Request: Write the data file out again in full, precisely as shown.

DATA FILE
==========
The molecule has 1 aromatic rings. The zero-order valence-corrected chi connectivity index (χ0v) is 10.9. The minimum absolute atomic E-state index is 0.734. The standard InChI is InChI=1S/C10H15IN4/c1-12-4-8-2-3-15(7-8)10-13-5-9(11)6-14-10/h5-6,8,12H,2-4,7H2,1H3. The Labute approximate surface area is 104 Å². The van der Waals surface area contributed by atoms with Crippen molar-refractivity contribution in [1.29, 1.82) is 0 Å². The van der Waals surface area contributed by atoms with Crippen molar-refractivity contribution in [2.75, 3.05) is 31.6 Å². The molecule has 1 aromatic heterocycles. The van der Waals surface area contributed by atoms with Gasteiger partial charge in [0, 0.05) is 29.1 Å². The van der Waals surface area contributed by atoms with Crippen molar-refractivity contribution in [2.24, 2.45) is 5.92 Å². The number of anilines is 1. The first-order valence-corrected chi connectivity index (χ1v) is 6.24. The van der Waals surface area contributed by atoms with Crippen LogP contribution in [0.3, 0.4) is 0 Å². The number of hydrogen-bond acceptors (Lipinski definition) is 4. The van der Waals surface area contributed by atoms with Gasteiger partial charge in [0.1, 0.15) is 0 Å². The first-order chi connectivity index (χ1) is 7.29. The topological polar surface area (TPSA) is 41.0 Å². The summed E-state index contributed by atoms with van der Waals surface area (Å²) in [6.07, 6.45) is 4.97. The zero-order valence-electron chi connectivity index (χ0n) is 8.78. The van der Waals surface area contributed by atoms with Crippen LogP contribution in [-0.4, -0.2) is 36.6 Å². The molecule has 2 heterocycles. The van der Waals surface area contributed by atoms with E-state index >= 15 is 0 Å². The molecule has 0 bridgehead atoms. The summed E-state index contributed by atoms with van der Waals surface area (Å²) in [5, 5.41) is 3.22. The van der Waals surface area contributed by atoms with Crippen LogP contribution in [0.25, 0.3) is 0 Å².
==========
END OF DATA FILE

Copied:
The molecule has 1 aromatic rings. The zero-order valence-corrected chi connectivity index (χ0v) is 10.9. The minimum absolute atomic E-state index is 0.734. The standard InChI is InChI=1S/C10H15IN4/c1-12-4-8-2-3-15(7-8)10-13-5-9(11)6-14-10/h5-6,8,12H,2-4,7H2,1H3. The Labute approximate surface area is 104 Å². The van der Waals surface area contributed by atoms with Crippen molar-refractivity contribution in [1.29, 1.82) is 0 Å². The van der Waals surface area contributed by atoms with Crippen molar-refractivity contribution in [2.75, 3.05) is 31.6 Å². The molecule has 1 aromatic heterocycles. The van der Waals surface area contributed by atoms with Gasteiger partial charge in [0, 0.05) is 29.1 Å². The van der Waals surface area contributed by atoms with Crippen molar-refractivity contribution in [2.24, 2.45) is 5.92 Å². The number of anilines is 1. The first-order valence-corrected chi connectivity index (χ1v) is 6.24. The van der Waals surface area contributed by atoms with Crippen LogP contribution in [0.3, 0.4) is 0 Å². The number of hydrogen-bond acceptors (Lipinski definition) is 4. The van der Waals surface area contributed by atoms with Gasteiger partial charge in [0.1, 0.15) is 0 Å². The first-order chi connectivity index (χ1) is 7.29. The topological polar surface area (TPSA) is 41.0 Å². The summed E-state index contributed by atoms with van der Waals surface area (Å²) in [6.07, 6.45) is 4.97. The zero-order valence-electron chi connectivity index (χ0n) is 8.78. The van der Waals surface area contributed by atoms with Crippen LogP contribution in [-0.4, -0.2) is 36.6 Å². The molecule has 2 heterocycles. The van der Waals surface area contributed by atoms with E-state index >= 15 is 0 Å². The molecule has 0 bridgehead atoms. The summed E-state index contributed by atoms with van der Waals surface area (Å²) in [5, 5.41) is 3.22. The van der Waals surface area contributed by atoms with Crippen LogP contribution in [0.25, 0.3) is 0 Å².